Hemminga Family Cancer Study

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Hemminga family cancer study



Who is a HEMMINGA?

Ancestors of Dan and Johanna Hemminga

A few photos

Search the Hemminga database

Selected Internet sites useful for Netherlands genealogy research

Naming the baby - Conventions

Spelling: IJ/Y/C/K

The Surname Act of 1811

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Please send additions, comments, corrections and questions to



Deena Mullininx
9034 SW 62 Terr
Miami, FLA 33173

Dan can read Nederlands, German and (to a considerable extent) French - feel free to write in those languages if it would be more comfortable for you.


HEMMINGA, WALTA and Related Families of Friesland
and Groningen

Daniel Feddes Hemminga (1893 - 1986)

by Dan Gamber, Deena Mullininx, and many others

Noble and farm laborer, statesman and carriage driver, teacher and house servant, house wife and publican, bargeman and merchant, but most often farmer and farm wife - our ancestors and their relatives represent a substantial cross section of the society in central Friesland for the last several centuries.

Friesian families with substantial wealth (i.e. land) started using surnames (family names) from at least 1400. They included HEMMINGA, BOELENS, EYSINGA, FOCKENS, HARINXMA, JELKAMA, LYCKLAMA, POLMAN, RUITENBACH, and SICKMA (SIXMA), sometimes with a "van." The plainer folk (who usually owned land also - there was never slavery or a feudal system in Friesland) continued the tradition of given name plus patronymic. In 1811 Napoleon decreed that all must have a surname. Those without then adopted a variety of surnames mostly indicating employment or place of residence: DE BOER, DE JONG, DE VRIES, HUISMAN, KOOPMANS, MULDER, VAARTJES, VAN DER MEER, VAN DER TERP, VAN DER VEEN, VAN DER WERF, VAN DER WIJK and VISSER. A few adopted HEMMINGA.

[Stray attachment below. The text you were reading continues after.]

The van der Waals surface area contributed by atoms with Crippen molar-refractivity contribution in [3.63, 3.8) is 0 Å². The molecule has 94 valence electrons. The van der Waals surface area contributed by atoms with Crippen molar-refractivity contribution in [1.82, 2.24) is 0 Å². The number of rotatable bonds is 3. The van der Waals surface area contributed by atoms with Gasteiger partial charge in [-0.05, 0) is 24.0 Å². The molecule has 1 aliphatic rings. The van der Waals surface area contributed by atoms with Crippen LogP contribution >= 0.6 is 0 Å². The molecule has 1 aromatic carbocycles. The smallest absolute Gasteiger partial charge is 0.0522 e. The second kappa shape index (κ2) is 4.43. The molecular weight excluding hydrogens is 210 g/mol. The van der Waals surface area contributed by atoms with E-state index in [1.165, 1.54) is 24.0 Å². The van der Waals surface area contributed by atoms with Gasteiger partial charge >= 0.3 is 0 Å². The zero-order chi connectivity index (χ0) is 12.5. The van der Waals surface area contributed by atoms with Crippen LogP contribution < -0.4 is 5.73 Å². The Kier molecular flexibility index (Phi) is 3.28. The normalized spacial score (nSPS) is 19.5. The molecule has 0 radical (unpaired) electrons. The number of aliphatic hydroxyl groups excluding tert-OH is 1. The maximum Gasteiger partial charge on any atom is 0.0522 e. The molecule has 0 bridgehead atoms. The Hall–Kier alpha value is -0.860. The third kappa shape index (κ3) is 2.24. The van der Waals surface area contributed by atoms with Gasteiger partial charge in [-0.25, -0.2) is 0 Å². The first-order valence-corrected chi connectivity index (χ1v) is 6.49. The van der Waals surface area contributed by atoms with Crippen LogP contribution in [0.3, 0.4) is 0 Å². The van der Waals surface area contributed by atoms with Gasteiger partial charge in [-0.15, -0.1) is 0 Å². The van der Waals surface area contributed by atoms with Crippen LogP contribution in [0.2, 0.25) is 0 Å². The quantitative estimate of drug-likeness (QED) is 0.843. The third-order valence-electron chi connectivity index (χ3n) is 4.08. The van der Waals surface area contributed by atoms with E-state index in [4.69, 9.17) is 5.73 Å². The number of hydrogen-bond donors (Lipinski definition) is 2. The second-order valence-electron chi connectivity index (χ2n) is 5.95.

Our search began with Daniel Feddes Hemminga, the father of our mother Jane Margaret Hemminga. He migrated from Amsterdam to North Dakota in 1912. With the help of many we have been able to trace our roots extensively, with some lines extending over 500 years.

The name Hemminga is not common. We also collected everything we could find - from people, maps, archives, books - on the assumption that most or all Hemmingas would be related. That has turned out to be only partially true.

In addition to ancestors and other Hemmingas, we have some information on in-law lines (particularly Walta). Of the over 5,000 people in our database, well over 3,000 are related in some way. But it is not a normal tree but rather a banyan - a growth with many roots and branches but no real trunk. It is far too complex to present in one view. If you think you might relate, find a name you know and see where it leads in the the Hemminga database. You can then navigate around the tree by clicking on links. (Note that all individuals born after about 1900 have been removed, to comply with various privacy laws.)

The data certainly contain errors. Corrections and additions will be most welcome.

Dan Gamber
last update 20 August 2008

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